Anyone who works with birds (as I do) often has to suffer derisory remarks made by the inexperienced and ill-informed, alluding to our subjects’ intelligence, or apparent lack thereof. I’d like to argue the case to the contrary, on their behalf.
Much has been made of the fact that chimps have recently taken to poking sticks into the earth to
retrieve termites – a sign of higher intelligence, they say. Finches have been doing the same thing in the Galapagos Islands, for millennia, using cactus needles to pry for grubs beneath the bark of a tree. Egyptian Vultures use pebbles to break open Ostrich eggs.
Some are skilled engineers, building the most complex of structures. Ploceus weavers all over Africa build intricate nests, resembling pods with tube entrances. Colonies of nests, each built with an array of different knots, sometimes weigh trees down to the point of collapse. The Hamerkop, a small waterbird, builds a nest dome out of twigs and grass, that can weigh up to 80 kilos, and support the average person’s weight! Many birds, such as sunbirds, incorporate spider’s webs into nests for camouflage and strength. Tailorbirds stitch leaves together to form a nest cup, hence the name. The Penduline Tit is the most cunning, however, building a false nest above a real one, which has a concealed entrance itself. Any predator will check the decoy nest, unaware of eggs or chicks hidden completely in the real nest below.
I admit, a lot of this may be instinct, but some families of birds, most notably Crows (Corvids), have real problem-solving power and the ability to learn. Lab tests aside, wild crows have been seen mobbing vultures, returning to their roosts after feeding, so that they regurgitate, securing the crows an easy meal.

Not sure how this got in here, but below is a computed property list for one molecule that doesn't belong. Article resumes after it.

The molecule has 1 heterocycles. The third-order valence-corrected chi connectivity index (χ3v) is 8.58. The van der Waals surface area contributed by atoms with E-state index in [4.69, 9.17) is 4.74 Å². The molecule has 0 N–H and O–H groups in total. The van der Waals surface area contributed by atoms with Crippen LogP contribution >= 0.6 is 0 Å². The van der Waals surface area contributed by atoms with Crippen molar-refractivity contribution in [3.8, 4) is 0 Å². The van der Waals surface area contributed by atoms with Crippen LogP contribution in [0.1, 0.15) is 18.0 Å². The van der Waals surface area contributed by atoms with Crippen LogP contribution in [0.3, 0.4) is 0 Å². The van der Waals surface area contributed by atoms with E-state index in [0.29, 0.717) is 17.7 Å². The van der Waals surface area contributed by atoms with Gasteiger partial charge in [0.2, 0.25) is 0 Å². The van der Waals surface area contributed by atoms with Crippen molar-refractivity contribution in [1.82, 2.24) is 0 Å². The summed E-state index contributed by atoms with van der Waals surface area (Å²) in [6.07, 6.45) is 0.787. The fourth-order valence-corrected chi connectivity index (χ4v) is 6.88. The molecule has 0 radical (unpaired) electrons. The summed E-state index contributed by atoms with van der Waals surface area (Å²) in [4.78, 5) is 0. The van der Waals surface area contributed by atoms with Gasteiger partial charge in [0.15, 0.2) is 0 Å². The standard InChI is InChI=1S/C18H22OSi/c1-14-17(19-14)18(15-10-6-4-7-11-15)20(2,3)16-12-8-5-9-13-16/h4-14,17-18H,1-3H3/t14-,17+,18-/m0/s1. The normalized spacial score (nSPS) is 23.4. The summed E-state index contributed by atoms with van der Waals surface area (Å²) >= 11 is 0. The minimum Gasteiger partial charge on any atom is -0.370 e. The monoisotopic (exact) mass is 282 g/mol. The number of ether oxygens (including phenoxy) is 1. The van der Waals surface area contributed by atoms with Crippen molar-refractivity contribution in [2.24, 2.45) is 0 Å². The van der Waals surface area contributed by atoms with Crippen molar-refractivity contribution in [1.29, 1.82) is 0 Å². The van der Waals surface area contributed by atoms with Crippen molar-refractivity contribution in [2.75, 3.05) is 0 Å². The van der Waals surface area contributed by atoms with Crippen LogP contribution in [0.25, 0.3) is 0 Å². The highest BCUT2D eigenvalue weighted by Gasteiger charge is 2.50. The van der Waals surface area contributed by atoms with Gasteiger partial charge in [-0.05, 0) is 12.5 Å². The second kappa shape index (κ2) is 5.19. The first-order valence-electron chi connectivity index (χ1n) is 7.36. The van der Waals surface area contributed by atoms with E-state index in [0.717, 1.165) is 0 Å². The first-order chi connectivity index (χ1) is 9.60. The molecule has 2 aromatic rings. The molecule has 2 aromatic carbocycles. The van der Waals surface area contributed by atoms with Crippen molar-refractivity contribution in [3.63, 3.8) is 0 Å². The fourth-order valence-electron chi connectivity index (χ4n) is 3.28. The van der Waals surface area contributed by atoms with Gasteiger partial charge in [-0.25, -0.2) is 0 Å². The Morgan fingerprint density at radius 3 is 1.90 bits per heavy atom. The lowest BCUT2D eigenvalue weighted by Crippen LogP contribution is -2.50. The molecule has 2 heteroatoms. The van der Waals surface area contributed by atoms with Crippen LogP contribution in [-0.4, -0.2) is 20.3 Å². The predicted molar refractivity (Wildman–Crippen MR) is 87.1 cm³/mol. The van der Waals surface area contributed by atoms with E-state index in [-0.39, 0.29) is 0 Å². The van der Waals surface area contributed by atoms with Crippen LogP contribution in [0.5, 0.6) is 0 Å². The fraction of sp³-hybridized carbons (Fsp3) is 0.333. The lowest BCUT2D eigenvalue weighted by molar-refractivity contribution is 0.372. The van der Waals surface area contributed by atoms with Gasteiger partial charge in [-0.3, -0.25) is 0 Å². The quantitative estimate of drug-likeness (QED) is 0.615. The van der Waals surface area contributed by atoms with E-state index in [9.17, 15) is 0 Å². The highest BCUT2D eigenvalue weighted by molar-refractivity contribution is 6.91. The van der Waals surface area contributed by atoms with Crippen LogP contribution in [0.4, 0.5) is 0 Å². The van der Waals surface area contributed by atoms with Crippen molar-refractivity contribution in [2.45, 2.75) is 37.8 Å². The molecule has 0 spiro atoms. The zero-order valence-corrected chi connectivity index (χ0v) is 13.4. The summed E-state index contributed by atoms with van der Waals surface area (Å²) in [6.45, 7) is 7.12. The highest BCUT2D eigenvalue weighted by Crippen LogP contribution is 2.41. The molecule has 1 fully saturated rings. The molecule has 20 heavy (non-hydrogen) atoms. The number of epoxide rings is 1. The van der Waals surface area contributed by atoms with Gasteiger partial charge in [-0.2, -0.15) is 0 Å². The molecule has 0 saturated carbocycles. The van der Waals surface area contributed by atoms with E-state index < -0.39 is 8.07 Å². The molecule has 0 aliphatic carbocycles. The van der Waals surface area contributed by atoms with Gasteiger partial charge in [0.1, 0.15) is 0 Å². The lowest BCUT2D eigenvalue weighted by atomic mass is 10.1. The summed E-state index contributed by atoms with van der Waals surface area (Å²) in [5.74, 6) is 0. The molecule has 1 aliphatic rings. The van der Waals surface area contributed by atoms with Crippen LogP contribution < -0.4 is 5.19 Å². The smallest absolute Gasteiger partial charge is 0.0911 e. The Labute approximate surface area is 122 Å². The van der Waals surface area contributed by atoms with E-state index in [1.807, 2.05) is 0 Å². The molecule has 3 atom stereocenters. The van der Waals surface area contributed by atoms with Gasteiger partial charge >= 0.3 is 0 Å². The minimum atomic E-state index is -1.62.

Falconers are very familiar with the typical crow’s craftiness: while being pursued by a falcon, some will fly between barbed wire strands, occasionally killing the falcon. One old crow, whilst being chased, flew all the way to a nearby train station, always between a set of power lines, ensuring his safety.
As prey gets smarter, so do their predators. Verreaux’s Eagles in Africa hunt in pairs; one chases the prey along the cliffs, while the other surprises the prey head-on. Watching a pair of Lanner Falcons hunt is exhilarating, as one flushes the prey and the other stoops down for the kill; such is the high level of close coordination needed for such a hunt. The falcons also realize this – if you walk in a field with quail flushing in every direction, the Lanners come in droves to pick them off. It’s like falconry, but without the need to carry the bird home.
The Crowned Eagle actually shows forethought and planning in this regard. While one of the pair causes a distraction by perching out in the open, the other will swoop in and simply
puncture the intended target with its huge back talon (often a large antelope or monkey, both of which can and often do fight back if the eagle were to grab and hold on). Such an attack may seem to have failed, but both eagles with then follow the target for days, until it succumbs from the infection caused by the initial stab wound.
This shows the birds are capable of recognising a risky target, and working out a way to solve a complex problem: killing an animal in the safest way possible.
The genius of the bird world, though, must be the Green Night Heron. These minute herons have been seen, several times and independently of others, using bait to fish with. Instead of eating the bread thrown to it (erroneously), it used the bread to lure fish close, which it then stabs. It’s efficient, effective, and hugely clever. Birds have it all, they just have a hard time letting you know.